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The free mobile donation store, run by volunteers Charlie Hannah and Rianne Svelni, allows community members it serves the freedom to select the items they need most

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Charlie Hannah, founder of Distro Disco, in front of the camper van they use to distribute items to low-income and unhoused communities of Vancouver.Jackie Dives/The Globe and Mail

Distro Disco is a donation centre on wheels that distributes much-needed items to the unhoused population of Vancouver.

The volunteer-run project was founded by long-time friends Charlie Hannah and Rianne Svelnis at the onset of the COVID-19 pandemic in 2020.

At the time, Hannah (who prefers the gender-neutral pronoun they) had been laid off from their job in the film and television industry and was collecting the Canada Emergency Response Benefit. The friends began to worry about how the pandemic would affect their unhoused neighbours on Vancouver’s Downtown Eastside.

Hannah and Svelnis started making “COVID Kits” that included items such as batteries and hand sanitizer, which they distributed at tent cities. “There isn’t a reason that people shouldn’t get the things they need to survive if they have to live outdoors because of a housing crisis,” Hannah said.

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Jackie Dives/The Globe and Mail

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Hannah distributes free items to people in a parking lot near the tent city at Crab Park in Vancouver on Feb. 12. Hannah, who owns a 1980s camper van, decided to put it to better use as a mobile distribution centre for the community.Jackie Dives/The Globe and Mail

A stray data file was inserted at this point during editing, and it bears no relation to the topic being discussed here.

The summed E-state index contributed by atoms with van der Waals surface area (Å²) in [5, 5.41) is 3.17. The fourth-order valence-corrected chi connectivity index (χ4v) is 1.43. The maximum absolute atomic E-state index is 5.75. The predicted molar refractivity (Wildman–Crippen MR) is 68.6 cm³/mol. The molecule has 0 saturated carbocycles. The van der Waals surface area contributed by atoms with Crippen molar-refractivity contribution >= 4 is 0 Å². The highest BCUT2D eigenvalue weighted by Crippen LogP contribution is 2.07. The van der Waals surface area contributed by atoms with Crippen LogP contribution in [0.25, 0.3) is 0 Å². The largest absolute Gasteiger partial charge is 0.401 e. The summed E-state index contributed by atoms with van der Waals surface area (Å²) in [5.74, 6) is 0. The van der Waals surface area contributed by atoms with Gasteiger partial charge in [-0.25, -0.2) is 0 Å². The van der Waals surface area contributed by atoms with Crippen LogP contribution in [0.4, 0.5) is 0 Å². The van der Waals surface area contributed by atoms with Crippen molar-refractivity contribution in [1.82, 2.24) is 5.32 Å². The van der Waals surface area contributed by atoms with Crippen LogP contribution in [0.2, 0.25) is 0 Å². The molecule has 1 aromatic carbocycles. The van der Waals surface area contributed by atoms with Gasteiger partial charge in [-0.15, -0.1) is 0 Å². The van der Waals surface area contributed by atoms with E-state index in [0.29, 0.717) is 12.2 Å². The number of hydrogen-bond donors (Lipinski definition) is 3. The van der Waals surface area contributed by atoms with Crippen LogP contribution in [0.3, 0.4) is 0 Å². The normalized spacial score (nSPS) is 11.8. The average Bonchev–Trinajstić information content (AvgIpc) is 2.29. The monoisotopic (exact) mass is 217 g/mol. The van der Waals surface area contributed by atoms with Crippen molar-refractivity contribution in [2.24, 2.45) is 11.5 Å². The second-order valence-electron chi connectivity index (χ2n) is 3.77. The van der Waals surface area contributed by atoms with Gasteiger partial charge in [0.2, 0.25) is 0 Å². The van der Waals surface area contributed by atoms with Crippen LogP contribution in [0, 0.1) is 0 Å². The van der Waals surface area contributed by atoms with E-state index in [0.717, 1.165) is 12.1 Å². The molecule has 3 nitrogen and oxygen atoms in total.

Looking to expand on the existing services provided by members of the Downtown Eastside community, the duo began holding monthly supply drives where people could drop off gently used or new household items, including clothing and camping equipment such as tents and tarps.

Hannah owned a 1980s camper van they had planned to fix up for personal travel, but decided it could be put to better use as a mobile distribution centre for the growing inventory of donations coming in. They outfitted the van with a disco ball in homage to its retro heritage and named it the Disco Distro.

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Jackie Dives/The Globe and Mail

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The Distro operates as a 'free store,' a concept that allows the people it serves to select the items they need most, in contrast with traditional donation centres where organizers often dictate who gets what.Jackie Dives/The Globe and Mail

The Distro is run as a mutual-aid project, where people come together to collectively meet the needs of the community. It operates as a “free store,” a concept that allows the people it serves to select the items they need most, in contrast with traditional donation centres where organizers often dictate who gets what.

Distro Disco collects items at Hannah’s garage on the first Saturday of every month and redistributes them at Crab Park, Grandview Park and the Vancouver Area Network of Drug Users on the following Saturdays.

The organizers primarily use Instagram to keep people informed about what items are required, but say the greatest need is for tents, lights, blankets, tarps, warm clothing, batteries and toiletries. Gift certificates to places such as Shoppers Drug Mart and Tim Hortons have been donated in the past and remain popular.

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Food for people in need at a recent donation drive. 'There isn’t a reason that people shouldn’t get the things they need to survive if they have to live outdoors because of a housing crisis,' Hannah says.Jackie Dives/The Globe and Mail

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Toiletries, tents, lights, blankets and warm clothing are among items that Distro is most in need of.Jackie Dives/The Globe and Mail

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Distro's organizers primarily use Instagram to keep people informed about what items are required.Jackie Dives/The Globe and Mail

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Distro collects items at Hannah’s garage on the first Saturday of every month and redistributes them at Crab Park, Grandview Park and the Vancouver Area Network of Drug Users on the following Saturdays.Jackie Dives/The Globe and Mail

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